U.S. Department of Justice

U.S. Department of Justice, Federal Bureau of Investigations

International law enforcement partners announced Thursday that a large malware conspiracy network has been taken down. According to the U.S. Department of Justice, those behind the GozNym malware attacks attempted to steal an estimated $100 million from victims.

Kathleen J. Davis / 90.5 WESA

A dark net website that gave users access to illegal items has been taken down, the U.S. Department of Justice announced in Pittsburgh Wednesday. The two men who ran the site have been indicted. 

Kathleen J. Davis / 90.5 WESA

According to the office of U.S. Senator Bob Casey (D-PA), 100,000 children in the commonwealth are raised by their grandparents. This is due in part to drug addiction, which can leave some parents unable to take care of their kids.

An-Li Herring / WESA

A federal grand jury in Pittsburgh indicted three Chinese individuals Monday for stealing internal communications, passwords, trade secrets and other data from Moody’s Analytics, Siemens AG and GPS technology manufacturer Trimble, Inc.

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Federal officials say their discrimination lawsuit against a Pennsylvania township over construction of a long-delayed mosque has been settled and the project can now move forward.

The U.S. Department of Justice announced Tuesday that the Bensalem Masjid can build a mosque in Bensalem Township, which had denied it a construction permit in 2014. That led federal authorities to sue the township for religious discrimination.

Philadelphia Is The Latest City To Sue U.S. Government Over 'Sanctuary' Conditions

Aug 30, 2017
Matt Rourke / AP

Philadelphia on Wednesday became the latest "sanctuary city" to sue Attorney General Jeff Sessions over what officials say are unconstitutional immigration restrictions placed on a major federal grant.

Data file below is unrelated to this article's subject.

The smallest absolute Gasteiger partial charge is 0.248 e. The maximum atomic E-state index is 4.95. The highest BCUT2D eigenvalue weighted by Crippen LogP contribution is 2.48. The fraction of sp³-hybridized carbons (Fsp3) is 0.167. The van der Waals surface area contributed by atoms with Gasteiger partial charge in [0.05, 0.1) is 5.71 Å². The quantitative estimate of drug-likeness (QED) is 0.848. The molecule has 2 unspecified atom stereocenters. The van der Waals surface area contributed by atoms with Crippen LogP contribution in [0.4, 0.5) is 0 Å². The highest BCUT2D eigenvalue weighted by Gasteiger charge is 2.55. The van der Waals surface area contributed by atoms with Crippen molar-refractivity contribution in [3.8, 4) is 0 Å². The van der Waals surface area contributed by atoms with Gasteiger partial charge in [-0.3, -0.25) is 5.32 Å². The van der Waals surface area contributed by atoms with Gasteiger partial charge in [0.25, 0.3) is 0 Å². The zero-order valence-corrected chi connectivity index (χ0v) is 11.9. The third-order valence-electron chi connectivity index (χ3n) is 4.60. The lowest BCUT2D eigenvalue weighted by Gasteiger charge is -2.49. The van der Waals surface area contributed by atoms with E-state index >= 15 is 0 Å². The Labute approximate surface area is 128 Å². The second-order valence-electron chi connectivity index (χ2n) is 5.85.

The city is asking the court to stop Sessions from adding these conditions to a its Edward Byrne Memorial Justice Assistance grant, which it uses to pay police overtime, upgrade equipment and courtroom technology and train officers.

Rusty Blazenhoff

Governor Tom Wolf said Thursday that Pennsylvania doesn’t need the federal government interfering with the state’s developing medical marijuana program.

Eric Gay / AP

Attorney General Jeff Sessions declined to renew the National Commission on Forensic Science in April, effectively ending federal efforts to standardize how crime scene evidence is interpreted by local law enforcement agencies. It's not because the problems were solved. 

David Goldman / AP

Families of people hurt or killed by police would not learn the identity of the officer involved for 30 days or until the completion of an investigation under a new bill making its way through the Pennsylvania legislature.

On Wednesday morning, the United States Department of Justice announced the result of a yearlong investigation into the Baltimore Police Department, which found that BPD habitually violates the civil rights of its residents. These violations, the Justice Department found, have an outsized effect on the city's black population.

Sarah Schneider / 90.5 WESA

Pittsburgh Public Schools is turning to more progressive methods of discipline, after finding that cut and dry methods, like Zero Tolerance, led to too many suspensions.

Back in the ‘90s, many schools started using those methods as a way to motivate kids to behave.

They put police officers in schools, along with metal detectors. They issued harsh punishments to prevent bigger offenses. 

It became a way of doing things, but opponents say rather than getting students to behave, it was just pushing them out of school. Now administrators shy away from those methods.

West Midlands Police / Flickr

In the first quarter of this year, more than 1,500 felons in Pennsylvania did not have their criminal history entered into a state database, meaning their records would not appear on a background check.